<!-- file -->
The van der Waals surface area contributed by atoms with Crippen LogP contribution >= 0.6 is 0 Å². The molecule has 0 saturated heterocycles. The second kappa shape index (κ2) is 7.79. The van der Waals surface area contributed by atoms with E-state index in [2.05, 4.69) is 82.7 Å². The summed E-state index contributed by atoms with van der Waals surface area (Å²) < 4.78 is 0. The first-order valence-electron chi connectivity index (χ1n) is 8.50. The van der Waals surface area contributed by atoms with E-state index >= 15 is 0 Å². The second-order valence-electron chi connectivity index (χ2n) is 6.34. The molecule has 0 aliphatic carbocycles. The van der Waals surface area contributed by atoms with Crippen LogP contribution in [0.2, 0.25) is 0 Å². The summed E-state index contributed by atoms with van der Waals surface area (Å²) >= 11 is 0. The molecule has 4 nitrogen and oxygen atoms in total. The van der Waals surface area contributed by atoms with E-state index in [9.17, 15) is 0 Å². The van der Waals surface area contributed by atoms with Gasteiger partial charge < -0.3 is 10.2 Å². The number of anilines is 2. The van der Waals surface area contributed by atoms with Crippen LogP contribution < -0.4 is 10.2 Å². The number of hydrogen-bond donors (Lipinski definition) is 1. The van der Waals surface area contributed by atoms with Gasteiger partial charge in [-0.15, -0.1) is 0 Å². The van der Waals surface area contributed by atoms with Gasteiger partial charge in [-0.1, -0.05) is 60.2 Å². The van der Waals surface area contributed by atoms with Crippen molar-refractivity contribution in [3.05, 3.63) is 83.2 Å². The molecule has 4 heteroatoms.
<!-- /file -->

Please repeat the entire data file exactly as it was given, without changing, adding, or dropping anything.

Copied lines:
The van der Waals surface area contributed by atoms with Crippen LogP contribution >= 0.6 is 0 Å². The molecule has 0 saturated heterocycles. The second kappa shape index (κ2) is 7.79. The van der Waals surface area contributed by atoms with E-state index in [2.05, 4.69) is 82.7 Å². The summed E-state index contributed by atoms with van der Waals surface area (Å²) < 4.78 is 0. The first-order valence-electron chi connectivity index (χ1n) is 8.50. The van der Waals surface area contributed by atoms with E-state index >= 15 is 0 Å². The second-order valence-electron chi connectivity index (χ2n) is 6.34. The molecule has 0 aliphatic carbocycles. The van der Waals surface area contributed by atoms with Crippen LogP contribution in [0.2, 0.25) is 0 Å². The summed E-state index contributed by atoms with van der Waals surface area (Å²) >= 11 is 0. The molecule has 4 nitrogen and oxygen atoms in total. The van der Waals surface area contributed by atoms with E-state index in [9.17, 15) is 0 Å². The van der Waals surface area contributed by atoms with Gasteiger partial charge < -0.3 is 10.2 Å². The number of anilines is 2. The van der Waals surface area contributed by atoms with Crippen LogP contribution < -0.4 is 10.2 Å². The number of hydrogen-bond donors (Lipinski definition) is 1. The van der Waals surface area contributed by atoms with Gasteiger partial charge in [-0.15, -0.1) is 0 Å². The van der Waals surface area contributed by atoms with Gasteiger partial charge in [-0.1, -0.05) is 60.2 Å². The van der Waals surface area contributed by atoms with Crippen molar-refractivity contribution in [3.05, 3.63) is 83.2 Å². The molecule has 4 heteroatoms.